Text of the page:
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(156d) A Deep-Learning Model of a Crude Distillation Unit

Zhu, J. - Presenter, East China University of Science and Technology
Mahalec, V., McMaster University
Qian, F., East China University of Science and Technology
Fan, C., East China Universtiy of Science and Technology
Large amounts of data collected daily in refining plants are a rich source of information about the performance of the processing units. Using that data to create models that can be used to monitor and optimize operation can lead to significant benefits from improvements of the plant operation. In the last decade, numerous new deep learning techniques have emerged, especially in the fields of computer vision and natural language processing[1-4]. Such techniques have a potential to deliver improved data-driven models of refining and petrochemical process units. Recently, several data-driven models of the primary and secondary processing units in the refinery have applied the deep-learning methods[5-7]. However, most of these works have used the typical feed-forward neural network (FNN) to make some simple predictions.

This work introduces a new deep neural network structure for modeling the primary processing unit in the refinery, including the pre-flash tower, atmospheric tower, and vacuum tower. The model predicts properties of the products. Inspired by the work presented by Song in 2020[8], the model structure in this work contains two parts. The former part is the “figure generation” part, which converts the input variables into a two-dimensional “figure.” The latter part is the convvolutional neural network (CNN), which processes these “figures” and generates predictions. Since the size of the input for the CNN is preferably a square, the number of the input variables will not form a proper square exactly. There are two ways to generate the suitable input “figures” for CNN. One is to increase the dimensionality that maps the input into a larger square-sized “figure.” Another way is to map the input into a smaller square-sized “figure” through some dimensionality reduction methods. Both ways have been evaluated by using SOM (self-organizing-map) and PCA (Principal Component Analysis), respectively. The results showed that the model using PCA performs better. In the CNN part of the model, we have used the ResNet structure proposed by He et al. in 2015[1]. It can be seen in Figure 1 that the CNN (ResNet) part consists of several residual blocks. Each block contains a convolutional layer, batch normalization layer, activation function, and an additional convolutional layer to identity mapping the input data. The residual blocks, which add the link between the input and the output, can enhance the convergence and accuracy as well as ensure that the structure will not be overfitted easily.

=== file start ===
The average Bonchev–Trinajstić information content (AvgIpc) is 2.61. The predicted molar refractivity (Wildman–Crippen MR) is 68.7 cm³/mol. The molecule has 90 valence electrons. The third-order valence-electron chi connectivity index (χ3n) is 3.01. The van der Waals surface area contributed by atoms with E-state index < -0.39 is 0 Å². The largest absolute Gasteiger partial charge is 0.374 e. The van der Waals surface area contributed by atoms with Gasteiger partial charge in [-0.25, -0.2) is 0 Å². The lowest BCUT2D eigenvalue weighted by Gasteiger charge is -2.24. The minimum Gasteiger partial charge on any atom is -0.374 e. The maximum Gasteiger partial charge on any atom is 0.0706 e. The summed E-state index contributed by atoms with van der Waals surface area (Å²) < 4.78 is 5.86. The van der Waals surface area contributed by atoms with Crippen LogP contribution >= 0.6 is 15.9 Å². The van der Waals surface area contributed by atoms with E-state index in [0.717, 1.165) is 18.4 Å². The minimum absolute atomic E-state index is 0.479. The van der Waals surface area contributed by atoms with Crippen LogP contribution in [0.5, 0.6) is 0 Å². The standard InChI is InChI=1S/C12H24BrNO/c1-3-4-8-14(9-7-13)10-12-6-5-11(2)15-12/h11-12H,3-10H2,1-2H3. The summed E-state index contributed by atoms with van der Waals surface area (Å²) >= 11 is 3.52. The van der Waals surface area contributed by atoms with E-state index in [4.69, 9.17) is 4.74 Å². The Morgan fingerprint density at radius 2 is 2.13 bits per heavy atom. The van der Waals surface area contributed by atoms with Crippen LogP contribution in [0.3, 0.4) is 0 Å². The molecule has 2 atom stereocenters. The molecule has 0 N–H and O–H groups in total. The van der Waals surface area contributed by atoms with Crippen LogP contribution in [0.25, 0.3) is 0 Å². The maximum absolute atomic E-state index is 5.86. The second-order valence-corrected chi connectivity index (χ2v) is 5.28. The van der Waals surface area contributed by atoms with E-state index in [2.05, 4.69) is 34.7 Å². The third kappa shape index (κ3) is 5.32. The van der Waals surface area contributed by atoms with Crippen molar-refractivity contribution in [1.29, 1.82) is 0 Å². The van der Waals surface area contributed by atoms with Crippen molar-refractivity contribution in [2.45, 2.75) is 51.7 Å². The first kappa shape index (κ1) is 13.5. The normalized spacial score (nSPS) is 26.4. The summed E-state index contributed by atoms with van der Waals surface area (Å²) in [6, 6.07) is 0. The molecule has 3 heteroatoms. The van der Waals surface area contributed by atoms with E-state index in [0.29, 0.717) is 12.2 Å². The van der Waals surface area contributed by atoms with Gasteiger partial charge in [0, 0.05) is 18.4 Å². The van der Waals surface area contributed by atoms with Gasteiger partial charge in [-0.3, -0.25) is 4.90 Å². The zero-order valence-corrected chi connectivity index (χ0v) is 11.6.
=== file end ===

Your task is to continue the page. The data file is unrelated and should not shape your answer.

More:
In this work, several different sets of features (input variables) have been investigated. Firstly, the effect of different selection schemes of input variables on the accuracy of prediction results was investigated. It has been found that, compared with the traditional way of selecting the input variables, adding some ratios based on prior knowledge, e.g. as ) and others, as well as selected tray temperature leads to a much more accurate model. In addition, different sizes of the input “figures” for the ResNet part have been tested. Comparison experiments have been carried out based on the backpropagation (BP), PCA-BP, SOM-ResNet, and PCA-ResNet models. In addition, the minimum amount of data needed to support the different models have also also investigated.

Among the several models, the PCA-ResNet model has the best prediction accuracy and a smoother and more convergent error decline curve.


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